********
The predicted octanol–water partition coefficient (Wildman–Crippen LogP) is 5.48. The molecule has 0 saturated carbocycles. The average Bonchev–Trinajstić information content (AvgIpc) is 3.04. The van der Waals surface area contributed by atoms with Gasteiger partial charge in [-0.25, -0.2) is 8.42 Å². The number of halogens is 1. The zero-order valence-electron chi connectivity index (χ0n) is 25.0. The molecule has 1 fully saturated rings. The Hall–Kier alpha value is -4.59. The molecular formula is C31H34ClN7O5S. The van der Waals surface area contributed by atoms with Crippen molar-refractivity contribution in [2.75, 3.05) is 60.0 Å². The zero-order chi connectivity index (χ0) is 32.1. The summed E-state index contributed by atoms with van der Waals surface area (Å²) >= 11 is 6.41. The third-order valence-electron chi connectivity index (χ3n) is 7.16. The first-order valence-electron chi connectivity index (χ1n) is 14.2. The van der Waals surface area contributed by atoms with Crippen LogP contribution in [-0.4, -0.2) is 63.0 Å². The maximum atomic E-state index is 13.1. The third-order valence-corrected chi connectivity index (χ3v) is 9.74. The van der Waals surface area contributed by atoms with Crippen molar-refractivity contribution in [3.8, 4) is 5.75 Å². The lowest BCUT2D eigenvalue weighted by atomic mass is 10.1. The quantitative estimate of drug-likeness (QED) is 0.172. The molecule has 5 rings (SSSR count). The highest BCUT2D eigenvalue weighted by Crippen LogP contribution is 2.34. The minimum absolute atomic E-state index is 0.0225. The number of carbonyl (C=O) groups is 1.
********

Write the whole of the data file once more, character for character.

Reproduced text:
The predicted octanol–water partition coefficient (Wildman–Crippen LogP) is 5.48. The molecule has 0 saturated carbocycles. The average Bonchev–Trinajstić information content (AvgIpc) is 3.04. The van der Waals surface area contributed by atoms with Gasteiger partial charge in [-0.25, -0.2) is 8.42 Å². The number of halogens is 1. The zero-order valence-electron chi connectivity index (χ0n) is 25.0. The molecule has 1 fully saturated rings. The Hall–Kier alpha value is -4.59. The molecular formula is C31H34ClN7O5S. The van der Waals surface area contributed by atoms with Crippen molar-refractivity contribution in [2.75, 3.05) is 60.0 Å². The zero-order chi connectivity index (χ0) is 32.1. The summed E-state index contributed by atoms with van der Waals surface area (Å²) >= 11 is 6.41. The third-order valence-electron chi connectivity index (χ3n) is 7.16. The first-order valence-electron chi connectivity index (χ1n) is 14.2. The van der Waals surface area contributed by atoms with Crippen LogP contribution in [-0.4, -0.2) is 63.0 Å². The maximum atomic E-state index is 13.1. The third-order valence-corrected chi connectivity index (χ3v) is 9.74. The van der Waals surface area contributed by atoms with Crippen molar-refractivity contribution in [3.8, 4) is 5.75 Å². The lowest BCUT2D eigenvalue weighted by atomic mass is 10.1. The quantitative estimate of drug-likeness (QED) is 0.172. The molecule has 5 rings (SSSR count). The highest BCUT2D eigenvalue weighted by Crippen LogP contribution is 2.34. The minimum absolute atomic E-state index is 0.0225. The number of carbonyl (C=O) groups is 1.